Diabetes comes with increased risk of related health complications, including heart disease, kidney damage, nerve damage—and stroke. The chances of having a stroke for someone diagnosed with the condition are 1.5 times higher than in people who don't have diabetes. But you can reduce your risk by keeping your blood sugar, blood pressure, and cholesterol levels in check. Eat a healthy diet that strictly limits sugar and refined carbohydrates, exercise daily, reduce stress, and keep up with your scheduled meds or insulin. And if you smoke, find a program to help you quit. Above all, don't go it alone, advises Dr. Hussain: "Close collaboration with physicians with expertise in managing diabetes is important." Be sure to avoid these eating mistakes when you're trying to lower your blood sugar.

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Sickle cell disease

This inherited condition makes red blood cells that are misshapen and defective, so they can't deliver sufficient oxygen to the rest of the body. The red blood cells may also clump together and clog up blood vessels in the brain; this can cause a stroke, even in children. Patients and their doctors can monitor the condition using a special ultrasound test called a transcranial Doppler, explains Dr. Hussain. "They may also need prophylactic transfusions," he says. Read about a new drug that provides hope for sickle cell disease.

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Heavy alcohol use

Some studies suggest a little bit of booze might be healthy, but there's pushback when it comes to stroke, says Dr. Hussain. "While mild use of alcohol is controversial—newer studies suggest that even low amounts of alcohol can increase the risk of heart attack or stroke—it is certain that heavy alcohol use can substantially increase stroke risk," warns Dr. Hussain. For women, that means more than a drink a day; for men, more than two will begin to raise stroke risk. (A drink is one shot of hard liquor, one 5-ounce serving of wine, or one 12-ounce beer.) If you have known stroke risk factors, it's a good idea to reduce or eliminate alcohol. Check out these 17 easy ways to drink less.

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Diet drinks

A brand new study published in Stroke suggests that downing just one artificially sweetened drink a day nearly triples the risk of stroke. The researchers tracked the health of post-menopausal women—some of whom drank artificially sweetened beverages. Those who drank at least one artificially sweetened beverage daily had almost three times the risk of stroke or dementia compared to women who had artificially sweetened beverages less than once a week. "This study adds to the evidence that limiting the use of diet beverages is the most prudent thing to do for your health," said Rachel K. Johnson, PhD, RD, a member of the American Heart Association's science advisory committee on low-calorie sweetened drinks in a press release. Here are the surprising things that happen to your body when you break the diet soda habit.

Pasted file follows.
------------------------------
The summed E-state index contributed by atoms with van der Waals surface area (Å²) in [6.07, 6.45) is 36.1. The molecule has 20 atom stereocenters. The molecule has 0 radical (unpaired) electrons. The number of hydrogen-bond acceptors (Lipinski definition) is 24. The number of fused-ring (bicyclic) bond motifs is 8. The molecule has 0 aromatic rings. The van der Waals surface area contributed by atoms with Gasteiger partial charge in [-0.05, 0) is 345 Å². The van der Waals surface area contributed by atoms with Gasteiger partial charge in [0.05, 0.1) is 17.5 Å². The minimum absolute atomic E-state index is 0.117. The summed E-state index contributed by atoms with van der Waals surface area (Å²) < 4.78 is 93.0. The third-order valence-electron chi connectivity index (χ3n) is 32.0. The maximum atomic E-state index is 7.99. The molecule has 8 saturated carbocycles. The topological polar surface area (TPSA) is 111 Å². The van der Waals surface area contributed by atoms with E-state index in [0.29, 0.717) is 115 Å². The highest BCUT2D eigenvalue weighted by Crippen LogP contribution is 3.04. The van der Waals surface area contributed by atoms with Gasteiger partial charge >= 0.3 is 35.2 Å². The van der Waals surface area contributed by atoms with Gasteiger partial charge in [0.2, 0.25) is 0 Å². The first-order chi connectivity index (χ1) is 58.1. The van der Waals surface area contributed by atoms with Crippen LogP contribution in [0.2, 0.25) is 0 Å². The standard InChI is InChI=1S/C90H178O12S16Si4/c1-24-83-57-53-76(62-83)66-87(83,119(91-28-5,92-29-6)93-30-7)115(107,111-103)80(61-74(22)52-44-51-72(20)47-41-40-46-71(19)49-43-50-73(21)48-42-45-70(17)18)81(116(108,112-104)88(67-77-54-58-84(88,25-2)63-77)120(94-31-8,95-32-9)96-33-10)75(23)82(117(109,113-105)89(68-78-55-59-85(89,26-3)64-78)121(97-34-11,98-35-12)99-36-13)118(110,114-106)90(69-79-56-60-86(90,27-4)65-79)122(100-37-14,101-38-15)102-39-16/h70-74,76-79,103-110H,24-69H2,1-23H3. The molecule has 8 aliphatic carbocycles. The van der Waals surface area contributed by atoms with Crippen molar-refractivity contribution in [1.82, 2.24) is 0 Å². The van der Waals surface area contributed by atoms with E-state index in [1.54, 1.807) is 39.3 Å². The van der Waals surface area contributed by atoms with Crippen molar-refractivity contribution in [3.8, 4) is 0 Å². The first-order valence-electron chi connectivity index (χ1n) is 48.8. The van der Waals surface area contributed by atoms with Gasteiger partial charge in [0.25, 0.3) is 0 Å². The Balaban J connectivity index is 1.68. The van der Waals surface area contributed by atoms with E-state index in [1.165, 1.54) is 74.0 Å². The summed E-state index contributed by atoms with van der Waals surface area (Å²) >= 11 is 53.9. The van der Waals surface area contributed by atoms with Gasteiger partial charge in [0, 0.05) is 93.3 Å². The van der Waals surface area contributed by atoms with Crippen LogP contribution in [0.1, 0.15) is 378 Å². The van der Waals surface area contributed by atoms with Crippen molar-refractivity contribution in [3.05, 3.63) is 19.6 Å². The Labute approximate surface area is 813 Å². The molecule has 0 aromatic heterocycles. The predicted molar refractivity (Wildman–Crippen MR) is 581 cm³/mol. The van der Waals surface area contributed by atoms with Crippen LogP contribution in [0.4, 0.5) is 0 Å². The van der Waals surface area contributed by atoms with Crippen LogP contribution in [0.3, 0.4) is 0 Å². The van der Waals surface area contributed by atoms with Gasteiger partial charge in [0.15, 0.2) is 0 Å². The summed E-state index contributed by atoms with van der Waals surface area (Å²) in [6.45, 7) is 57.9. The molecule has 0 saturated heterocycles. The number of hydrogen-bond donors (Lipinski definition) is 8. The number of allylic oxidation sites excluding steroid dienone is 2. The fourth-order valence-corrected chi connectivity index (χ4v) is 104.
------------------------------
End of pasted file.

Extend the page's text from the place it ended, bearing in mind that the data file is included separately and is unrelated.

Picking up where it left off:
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Smoking

You know that smoking is unhealthy, but did you realize how much it raises your risk of stroke? Smoking drives down levels of HDL cholesterol while raising LDL cholesterol, which when too high can damage the cells that line blood vessel walls and make blood cells sticky and more likely to clot and block blood flow to the heart and brain. That's a deadly combo, says Dr. Hussain: "Stopping smoking is critical in the prevention of stroke." If you need a little help quitting, these 23 tips will help you kick the habit for good.

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Obesity

"Obesity increases multiple risk factors, including high blood pressure, high cholesterol, and diabetes," Dr. Hussain says. But what weight is considered obese? According to the Centers for Disease Control, a BMI of 30 or higher is in the obese range. You can easily determine your BMI using a calculator. The good news: Every little bit of weight you lose will drive down your stroke risk, says Dr. Hussain. Check out these 30 tiny diet changes that will add up to big weight loss.